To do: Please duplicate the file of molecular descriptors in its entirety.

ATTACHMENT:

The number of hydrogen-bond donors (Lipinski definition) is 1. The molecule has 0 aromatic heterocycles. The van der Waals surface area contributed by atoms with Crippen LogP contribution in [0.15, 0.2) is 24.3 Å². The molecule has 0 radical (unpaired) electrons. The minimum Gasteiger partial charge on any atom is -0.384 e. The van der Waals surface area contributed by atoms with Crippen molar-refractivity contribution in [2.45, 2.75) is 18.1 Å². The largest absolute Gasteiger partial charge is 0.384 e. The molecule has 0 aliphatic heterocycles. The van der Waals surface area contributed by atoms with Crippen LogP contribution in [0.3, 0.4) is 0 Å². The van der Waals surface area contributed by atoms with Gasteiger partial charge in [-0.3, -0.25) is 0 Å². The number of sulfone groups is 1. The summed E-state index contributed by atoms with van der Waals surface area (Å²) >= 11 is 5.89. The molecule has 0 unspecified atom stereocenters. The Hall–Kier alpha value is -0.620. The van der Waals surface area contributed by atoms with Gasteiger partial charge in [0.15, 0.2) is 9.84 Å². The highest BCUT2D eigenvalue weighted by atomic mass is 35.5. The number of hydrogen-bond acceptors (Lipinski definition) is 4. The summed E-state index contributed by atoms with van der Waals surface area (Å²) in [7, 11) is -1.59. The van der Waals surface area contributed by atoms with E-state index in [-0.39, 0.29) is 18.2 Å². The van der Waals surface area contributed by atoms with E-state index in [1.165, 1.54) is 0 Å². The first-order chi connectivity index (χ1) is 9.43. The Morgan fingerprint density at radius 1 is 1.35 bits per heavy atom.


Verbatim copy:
The number of hydrogen-bond donors (Lipinski definition) is 1. The molecule has 0 aromatic heterocycles. The van der Waals surface area contributed by atoms with Crippen LogP contribution in [0.15, 0.2) is 24.3 Å². The molecule has 0 radical (unpaired) electrons. The minimum Gasteiger partial charge on any atom is -0.384 e. The van der Waals surface area contributed by atoms with Crippen molar-refractivity contribution in [2.45, 2.75) is 18.1 Å². The largest absolute Gasteiger partial charge is 0.384 e. The molecule has 0 aliphatic heterocycles. The van der Waals surface area contributed by atoms with Crippen LogP contribution in [0.3, 0.4) is 0 Å². The van der Waals surface area contributed by atoms with Gasteiger partial charge in [-0.3, -0.25) is 0 Å². The number of sulfone groups is 1. The summed E-state index contributed by atoms with van der Waals surface area (Å²) >= 11 is 5.89. The molecule has 0 unspecified atom stereocenters. The Hall–Kier alpha value is -0.620. The van der Waals surface area contributed by atoms with Gasteiger partial charge in [0.15, 0.2) is 9.84 Å². The highest BCUT2D eigenvalue weighted by atomic mass is 35.5. The number of hydrogen-bond acceptors (Lipinski definition) is 4. The summed E-state index contributed by atoms with van der Waals surface area (Å²) in [7, 11) is -1.59. The van der Waals surface area contributed by atoms with E-state index in [-0.39, 0.29) is 18.2 Å². The van der Waals surface area contributed by atoms with E-state index in [1.165, 1.54) is 0 Å². The first-order chi connectivity index (χ1) is 9.43. The Morgan fingerprint density at radius 1 is 1.35 bits per heavy atom.